Now, I'll leave you with the official version of “Kom Koj Pom Kuv." The full track is available on the “Plhis Suab” album.

Until next time....

Dream BIG,
Pagnia

The First Person Ever to Believe in My Voice

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“The greatest good you can do for another is
not just to share your riches but to reveal to him his own.”

— Benjamin Disraeli

 

In a recent interview, I was asked about how growing up in Eau Claire, Wisconsin has influenced my music background.

The first person who came to mind was Mr. Ed Wells.

Or Mr. Wells, as we called him.

He was a special guest at me and my sister’s college graduation party in December 2007. And he and his wife, Lois, had picked out beautiful pink scarves, each wrapped in a box, for us. That was the last time I saw him.

Mr. Wells had known our family and many other Hmong families since 1995, when he started the first and only Hmong children’s choir in the Chippewa Valley, and possibly the entire state of Wisconsin.

I was a fifth grader then, heavily influenced by my peers. Many were Hmong, and like wildfire, word got around about a new community choir just for Hmong kids. I didn't think much about it, but everyone was talking about it, so I joined. All my six siblings and I joined.

The choir was called "New Generation," and Mr. Wells was the director.

At 67 years old, Mr. Wells kept up very well with us kids, some as young as 5 years old. He dedicated his weeknights to mentor and direct us as a choir inside the rooms of churches, elementary schools, and community buildings, wherever we could get a space to rehearse. He asked for and arranged songs that we knew, including Hmong songs like “Hmoob Lub Neej” by Hmong American singer, Cua Yaj. And after many positive accomplishments, he celebrated with us by taking us on our very first trip to Wisconsin Dells, the “Waterpark Capital of the World.”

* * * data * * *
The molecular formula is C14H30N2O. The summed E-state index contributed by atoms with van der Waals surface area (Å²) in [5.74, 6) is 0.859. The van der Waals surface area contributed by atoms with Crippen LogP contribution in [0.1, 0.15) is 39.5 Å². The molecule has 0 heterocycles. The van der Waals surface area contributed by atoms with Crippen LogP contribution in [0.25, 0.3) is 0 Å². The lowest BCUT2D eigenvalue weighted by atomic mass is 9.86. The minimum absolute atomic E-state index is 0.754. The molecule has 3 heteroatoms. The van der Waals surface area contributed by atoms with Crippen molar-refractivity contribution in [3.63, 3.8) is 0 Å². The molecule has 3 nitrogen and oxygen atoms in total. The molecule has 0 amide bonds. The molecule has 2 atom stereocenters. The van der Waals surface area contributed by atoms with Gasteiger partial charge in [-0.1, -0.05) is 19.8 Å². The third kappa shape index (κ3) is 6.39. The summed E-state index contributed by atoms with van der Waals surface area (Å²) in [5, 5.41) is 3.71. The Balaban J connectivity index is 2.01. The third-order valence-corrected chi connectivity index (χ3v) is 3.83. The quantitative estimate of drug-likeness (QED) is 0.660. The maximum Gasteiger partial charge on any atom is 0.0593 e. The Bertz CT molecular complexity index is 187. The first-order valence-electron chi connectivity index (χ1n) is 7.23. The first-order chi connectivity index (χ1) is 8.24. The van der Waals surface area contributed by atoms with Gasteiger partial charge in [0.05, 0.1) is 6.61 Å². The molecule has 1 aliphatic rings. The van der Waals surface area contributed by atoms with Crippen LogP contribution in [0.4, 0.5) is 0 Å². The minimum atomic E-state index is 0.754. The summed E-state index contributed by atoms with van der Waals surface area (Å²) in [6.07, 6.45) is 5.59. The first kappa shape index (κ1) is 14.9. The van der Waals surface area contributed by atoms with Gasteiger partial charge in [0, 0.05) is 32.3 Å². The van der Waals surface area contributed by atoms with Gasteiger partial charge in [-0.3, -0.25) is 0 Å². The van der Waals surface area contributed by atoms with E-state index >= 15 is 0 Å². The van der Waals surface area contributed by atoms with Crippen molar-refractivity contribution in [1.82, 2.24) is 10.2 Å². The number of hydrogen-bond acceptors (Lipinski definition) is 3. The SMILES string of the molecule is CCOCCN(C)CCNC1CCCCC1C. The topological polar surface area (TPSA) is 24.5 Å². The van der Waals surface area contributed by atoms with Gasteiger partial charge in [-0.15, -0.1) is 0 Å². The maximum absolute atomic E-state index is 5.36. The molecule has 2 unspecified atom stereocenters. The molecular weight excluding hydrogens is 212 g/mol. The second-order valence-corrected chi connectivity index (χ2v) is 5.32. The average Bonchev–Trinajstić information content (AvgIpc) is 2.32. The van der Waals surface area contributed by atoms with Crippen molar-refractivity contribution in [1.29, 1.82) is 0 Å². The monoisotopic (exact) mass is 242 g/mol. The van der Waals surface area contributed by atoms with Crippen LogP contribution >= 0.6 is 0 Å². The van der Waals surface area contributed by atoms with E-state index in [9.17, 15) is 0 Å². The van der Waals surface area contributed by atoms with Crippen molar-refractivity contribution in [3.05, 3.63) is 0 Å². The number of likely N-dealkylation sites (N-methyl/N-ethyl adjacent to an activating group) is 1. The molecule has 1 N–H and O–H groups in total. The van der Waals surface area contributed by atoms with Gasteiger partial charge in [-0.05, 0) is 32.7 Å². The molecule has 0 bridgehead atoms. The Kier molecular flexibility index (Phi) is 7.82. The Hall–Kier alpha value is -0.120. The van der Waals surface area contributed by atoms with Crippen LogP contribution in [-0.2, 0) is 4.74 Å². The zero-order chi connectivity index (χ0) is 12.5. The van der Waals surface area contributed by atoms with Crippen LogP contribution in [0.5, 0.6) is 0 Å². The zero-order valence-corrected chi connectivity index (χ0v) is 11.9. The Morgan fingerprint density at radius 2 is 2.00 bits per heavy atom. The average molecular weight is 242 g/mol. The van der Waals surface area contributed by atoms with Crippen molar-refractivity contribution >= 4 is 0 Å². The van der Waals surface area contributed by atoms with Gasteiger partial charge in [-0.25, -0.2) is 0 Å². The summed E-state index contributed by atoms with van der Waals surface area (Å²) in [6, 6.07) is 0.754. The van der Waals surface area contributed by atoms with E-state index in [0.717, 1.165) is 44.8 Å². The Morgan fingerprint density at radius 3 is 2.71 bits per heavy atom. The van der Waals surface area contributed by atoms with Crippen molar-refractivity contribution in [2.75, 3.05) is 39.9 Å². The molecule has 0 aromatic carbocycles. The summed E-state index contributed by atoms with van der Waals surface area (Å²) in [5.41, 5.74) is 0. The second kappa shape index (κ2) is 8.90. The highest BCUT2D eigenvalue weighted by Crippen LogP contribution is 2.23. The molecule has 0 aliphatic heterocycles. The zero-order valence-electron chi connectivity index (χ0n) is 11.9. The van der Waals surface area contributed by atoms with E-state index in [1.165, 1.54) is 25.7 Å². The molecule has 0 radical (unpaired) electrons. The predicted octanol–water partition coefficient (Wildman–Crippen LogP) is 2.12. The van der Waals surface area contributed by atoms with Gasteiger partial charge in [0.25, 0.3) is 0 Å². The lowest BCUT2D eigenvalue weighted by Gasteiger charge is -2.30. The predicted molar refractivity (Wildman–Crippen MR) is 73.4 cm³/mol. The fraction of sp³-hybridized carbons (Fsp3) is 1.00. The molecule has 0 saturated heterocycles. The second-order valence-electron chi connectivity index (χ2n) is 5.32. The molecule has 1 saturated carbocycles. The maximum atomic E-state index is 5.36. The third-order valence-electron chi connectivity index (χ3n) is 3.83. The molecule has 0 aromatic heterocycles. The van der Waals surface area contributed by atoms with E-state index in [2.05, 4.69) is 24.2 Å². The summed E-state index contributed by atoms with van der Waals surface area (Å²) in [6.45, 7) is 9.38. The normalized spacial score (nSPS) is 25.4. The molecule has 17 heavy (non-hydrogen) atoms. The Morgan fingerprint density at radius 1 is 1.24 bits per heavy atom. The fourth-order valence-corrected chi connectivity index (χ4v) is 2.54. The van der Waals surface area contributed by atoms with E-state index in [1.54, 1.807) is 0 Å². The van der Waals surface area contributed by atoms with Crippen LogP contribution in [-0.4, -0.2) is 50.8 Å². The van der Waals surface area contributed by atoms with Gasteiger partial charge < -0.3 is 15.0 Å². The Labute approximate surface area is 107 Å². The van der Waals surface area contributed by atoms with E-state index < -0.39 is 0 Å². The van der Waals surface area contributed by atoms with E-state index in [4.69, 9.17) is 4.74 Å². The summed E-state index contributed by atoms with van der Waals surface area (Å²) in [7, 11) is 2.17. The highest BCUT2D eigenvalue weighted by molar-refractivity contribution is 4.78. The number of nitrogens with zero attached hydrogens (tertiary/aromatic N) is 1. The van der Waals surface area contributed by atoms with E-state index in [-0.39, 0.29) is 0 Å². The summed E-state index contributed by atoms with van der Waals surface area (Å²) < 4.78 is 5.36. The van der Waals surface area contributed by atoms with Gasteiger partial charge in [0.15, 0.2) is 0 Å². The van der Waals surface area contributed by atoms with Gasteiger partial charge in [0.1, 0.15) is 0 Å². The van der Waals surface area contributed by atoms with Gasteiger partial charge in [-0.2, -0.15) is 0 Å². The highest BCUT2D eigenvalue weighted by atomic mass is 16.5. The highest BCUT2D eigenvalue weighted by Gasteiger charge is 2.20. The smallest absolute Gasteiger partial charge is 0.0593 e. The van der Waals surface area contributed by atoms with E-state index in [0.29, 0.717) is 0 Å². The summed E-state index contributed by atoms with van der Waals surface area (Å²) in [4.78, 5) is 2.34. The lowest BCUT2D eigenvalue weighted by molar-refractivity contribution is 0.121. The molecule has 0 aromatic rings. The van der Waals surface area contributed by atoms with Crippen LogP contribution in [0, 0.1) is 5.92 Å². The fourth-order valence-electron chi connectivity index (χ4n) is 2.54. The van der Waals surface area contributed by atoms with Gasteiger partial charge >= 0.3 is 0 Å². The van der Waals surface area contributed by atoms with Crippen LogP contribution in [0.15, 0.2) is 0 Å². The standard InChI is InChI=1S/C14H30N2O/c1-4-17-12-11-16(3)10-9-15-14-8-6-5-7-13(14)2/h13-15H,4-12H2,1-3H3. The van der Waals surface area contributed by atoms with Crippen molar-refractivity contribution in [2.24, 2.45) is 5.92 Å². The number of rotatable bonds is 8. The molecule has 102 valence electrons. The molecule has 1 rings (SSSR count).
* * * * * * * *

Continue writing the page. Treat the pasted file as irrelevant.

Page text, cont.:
But Mr. Wells was much, much more to me.

He was the first individual who recognized my voice. That I had a voice - a voice that needed to be heard.

Sitting in the back row, I can remember clearly being given a solo in front of the choir. I was never jumping for joy, but I never rejected Mr. Wells' decision. I was shy and felt unworthy to accept such joy so openly.

There were many peers, some even older than me, who I believed were just as able or more capable to take on a solo. But when Mr. Wells would offer me a spot, I never disagreed. I loved singing too much.

I remember riding in a yellow bus and traveling as a choir across Wisconsin to perform in front of many non-Hmong communities. From high schools in the country to senior communities, I remember it all so well.

On one of these singing performances, I had a solo for “Colors of the Wind” from Disney’s Pocahontas, a top song and movie of that time.

As I stepped out of the choir, away from Mr. Wells’ view, to perform my solo, I could only see the faces of the white women in front of me.